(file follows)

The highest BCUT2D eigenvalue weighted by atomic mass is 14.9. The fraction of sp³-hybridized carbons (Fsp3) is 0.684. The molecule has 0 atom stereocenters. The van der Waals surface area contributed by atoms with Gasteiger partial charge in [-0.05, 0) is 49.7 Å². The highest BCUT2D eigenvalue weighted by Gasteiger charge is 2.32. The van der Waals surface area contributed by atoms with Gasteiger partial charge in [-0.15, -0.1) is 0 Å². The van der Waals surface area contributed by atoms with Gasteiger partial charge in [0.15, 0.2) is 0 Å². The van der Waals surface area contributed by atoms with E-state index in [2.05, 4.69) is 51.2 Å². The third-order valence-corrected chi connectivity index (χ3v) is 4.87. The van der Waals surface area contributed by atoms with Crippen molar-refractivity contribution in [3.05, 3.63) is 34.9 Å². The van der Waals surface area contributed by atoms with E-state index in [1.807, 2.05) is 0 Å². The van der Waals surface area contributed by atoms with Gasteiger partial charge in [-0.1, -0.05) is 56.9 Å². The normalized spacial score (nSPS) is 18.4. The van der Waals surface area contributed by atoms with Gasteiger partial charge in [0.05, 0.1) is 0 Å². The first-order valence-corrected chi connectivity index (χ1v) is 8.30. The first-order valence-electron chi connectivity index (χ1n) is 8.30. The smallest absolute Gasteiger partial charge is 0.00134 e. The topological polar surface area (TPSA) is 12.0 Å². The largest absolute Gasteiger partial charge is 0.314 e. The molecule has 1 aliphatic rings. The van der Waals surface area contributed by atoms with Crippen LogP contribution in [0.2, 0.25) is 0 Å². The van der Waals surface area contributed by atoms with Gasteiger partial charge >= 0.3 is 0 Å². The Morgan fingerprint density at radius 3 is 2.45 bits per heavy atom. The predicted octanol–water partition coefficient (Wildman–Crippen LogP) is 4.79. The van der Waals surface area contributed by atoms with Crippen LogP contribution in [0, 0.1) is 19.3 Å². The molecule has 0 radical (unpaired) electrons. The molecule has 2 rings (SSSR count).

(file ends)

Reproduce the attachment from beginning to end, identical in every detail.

The highest BCUT2D eigenvalue weighted by atomic mass is 14.9. The fraction of sp³-hybridized carbons (Fsp3) is 0.684. The molecule has 0 atom stereocenters. The van der Waals surface area contributed by atoms with Gasteiger partial charge in [-0.05, 0) is 49.7 Å². The highest BCUT2D eigenvalue weighted by Gasteiger charge is 2.32. The van der Waals surface area contributed by atoms with Gasteiger partial charge in [-0.15, -0.1) is 0 Å². The van der Waals surface area contributed by atoms with Gasteiger partial charge in [0.15, 0.2) is 0 Å². The van der Waals surface area contributed by atoms with E-state index in [2.05, 4.69) is 51.2 Å². The third-order valence-corrected chi connectivity index (χ3v) is 4.87. The van der Waals surface area contributed by atoms with Crippen molar-refractivity contribution in [3.05, 3.63) is 34.9 Å². The van der Waals surface area contributed by atoms with E-state index in [1.807, 2.05) is 0 Å². The van der Waals surface area contributed by atoms with Gasteiger partial charge in [-0.1, -0.05) is 56.9 Å². The normalized spacial score (nSPS) is 18.4. The van der Waals surface area contributed by atoms with Gasteiger partial charge in [0.05, 0.1) is 0 Å². The first-order valence-corrected chi connectivity index (χ1v) is 8.30. The first-order valence-electron chi connectivity index (χ1n) is 8.30. The smallest absolute Gasteiger partial charge is 0.00134 e. The topological polar surface area (TPSA) is 12.0 Å². The largest absolute Gasteiger partial charge is 0.314 e. The molecule has 1 aliphatic rings. The van der Waals surface area contributed by atoms with Crippen LogP contribution in [0.2, 0.25) is 0 Å². The van der Waals surface area contributed by atoms with Gasteiger partial charge >= 0.3 is 0 Å². The Morgan fingerprint density at radius 3 is 2.45 bits per heavy atom. The predicted octanol–water partition coefficient (Wildman–Crippen LogP) is 4.79. The van der Waals surface area contributed by atoms with Crippen LogP contribution in [0, 0.1) is 19.3 Å². The molecule has 0 radical (unpaired) electrons. The molecule has 2 rings (SSSR count).